looks at Liam Hendriks and the Twins

Long term he’s most likely a #4 or #5 starter

As a part of their “leave no stone unturned” approach, no organization does a better job mining for talent in all parts of the world than the Twins.

By  for Seedlings to Stars.

Beyond the international hotbeds of the Dominican Republic and Venezuela, the Twins have a strong presence in Australia and have found talent in plenty of other non-traditional places including Germany, Russia, and South Africa. Aiding their search for future major league contributors, Minnesota has a clearly defined organizational philosophy which has proven to be a successful and winning model, but they aren’t afraid to deviate from that model when they identify a special talent…

2011 was a season to forget as things went wrong early and often both in the majors and minors but the team isn’t as far off as many may think. This is a system that is more substance than hype and flash and as a result it will almost always be underrated. The Twins seem to embrace the little engine that could concept (despite playing in a top-12 market) and clearly were uncomfortable playing the role of big market, big payroll team last season.

They may not compete for the AL Central crown in 2012 but they are positioned better than any of their divisional foes to produce and maintain a winning team at the major league level going forward. The White Sox, Tigers and Indians have very weak farm systems and the Royals lack the financial resources to retain a significant portion of their homegrown talent once it reaches free agency.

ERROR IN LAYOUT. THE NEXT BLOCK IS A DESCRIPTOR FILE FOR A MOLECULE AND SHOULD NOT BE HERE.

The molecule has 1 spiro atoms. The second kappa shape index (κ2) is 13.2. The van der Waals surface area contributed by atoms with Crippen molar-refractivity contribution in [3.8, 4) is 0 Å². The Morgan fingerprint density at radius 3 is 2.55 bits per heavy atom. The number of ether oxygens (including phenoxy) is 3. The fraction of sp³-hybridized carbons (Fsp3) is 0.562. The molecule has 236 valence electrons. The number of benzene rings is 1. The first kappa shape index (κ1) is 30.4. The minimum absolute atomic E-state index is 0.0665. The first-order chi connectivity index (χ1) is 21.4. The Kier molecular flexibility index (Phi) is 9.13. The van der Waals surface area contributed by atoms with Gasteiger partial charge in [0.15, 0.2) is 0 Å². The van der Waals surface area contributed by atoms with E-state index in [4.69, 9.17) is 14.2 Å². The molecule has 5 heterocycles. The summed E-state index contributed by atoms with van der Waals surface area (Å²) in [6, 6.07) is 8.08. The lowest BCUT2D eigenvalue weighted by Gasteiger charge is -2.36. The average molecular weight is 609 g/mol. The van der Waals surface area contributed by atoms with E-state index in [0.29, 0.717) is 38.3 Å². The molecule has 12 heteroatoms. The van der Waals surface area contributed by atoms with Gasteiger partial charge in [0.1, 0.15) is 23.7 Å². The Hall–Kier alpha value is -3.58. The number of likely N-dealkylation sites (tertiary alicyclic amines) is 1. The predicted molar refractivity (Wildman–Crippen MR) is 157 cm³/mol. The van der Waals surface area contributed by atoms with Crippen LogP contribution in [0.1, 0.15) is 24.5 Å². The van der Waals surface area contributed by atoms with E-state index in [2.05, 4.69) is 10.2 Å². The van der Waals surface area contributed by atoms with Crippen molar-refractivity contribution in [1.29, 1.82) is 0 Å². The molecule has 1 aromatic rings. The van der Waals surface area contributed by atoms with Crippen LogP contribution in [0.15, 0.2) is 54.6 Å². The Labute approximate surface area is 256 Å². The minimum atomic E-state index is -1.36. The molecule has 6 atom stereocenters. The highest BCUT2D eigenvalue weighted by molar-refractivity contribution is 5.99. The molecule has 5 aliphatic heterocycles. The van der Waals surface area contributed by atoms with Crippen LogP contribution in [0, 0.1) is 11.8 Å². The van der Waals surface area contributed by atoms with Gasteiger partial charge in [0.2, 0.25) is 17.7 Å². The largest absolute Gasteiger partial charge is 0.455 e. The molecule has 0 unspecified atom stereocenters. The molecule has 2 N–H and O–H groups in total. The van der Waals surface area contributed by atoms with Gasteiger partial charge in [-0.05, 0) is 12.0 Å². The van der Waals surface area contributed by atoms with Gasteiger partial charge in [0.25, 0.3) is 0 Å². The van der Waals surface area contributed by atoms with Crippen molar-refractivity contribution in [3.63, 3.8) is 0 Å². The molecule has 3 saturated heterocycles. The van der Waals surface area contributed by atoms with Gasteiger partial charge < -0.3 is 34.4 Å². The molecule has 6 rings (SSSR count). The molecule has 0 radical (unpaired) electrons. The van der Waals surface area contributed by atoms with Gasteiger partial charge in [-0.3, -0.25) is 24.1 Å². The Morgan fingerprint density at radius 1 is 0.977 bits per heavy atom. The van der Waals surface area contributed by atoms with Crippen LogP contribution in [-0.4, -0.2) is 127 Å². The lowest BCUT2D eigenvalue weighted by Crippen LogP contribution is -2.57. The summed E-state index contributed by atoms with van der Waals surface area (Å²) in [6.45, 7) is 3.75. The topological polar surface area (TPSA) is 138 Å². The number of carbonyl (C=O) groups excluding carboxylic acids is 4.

Starting Pitcher #1 – Liam Hendriks (22):  3.36 ERA, 1.13 WHIP, 21 BB and 111 SO in 139.1 IP (25 G/24 GS) between New Britain (AA) and Rochester (AAA). Also made 4 starts in the majors and finished with a 6.17 ERA, 1.50 WHIP and 16-6 SO-to-BB ratio in 23.1 IP.

Liam is your typical Twins starter with excellent command and control of his 4-pitch mix (fastball, curveball, slider and changeup).

Known for keeping the ball down in the zone during his minor league career, Hendriks failed to consistently display that ability in his brief time in the majors and it’s something he will need to get back to the next time he gets his shot in Minnesota. That chance could come early on as he’s capable of making the Twins Opening Day rotation, and failing that will almost certainly contribute to the Twins at some point during the season.

Long term he’s most likely a #4 or #5 starter but could pitch at the level of a #3 a couple of seasons over the course of his career.

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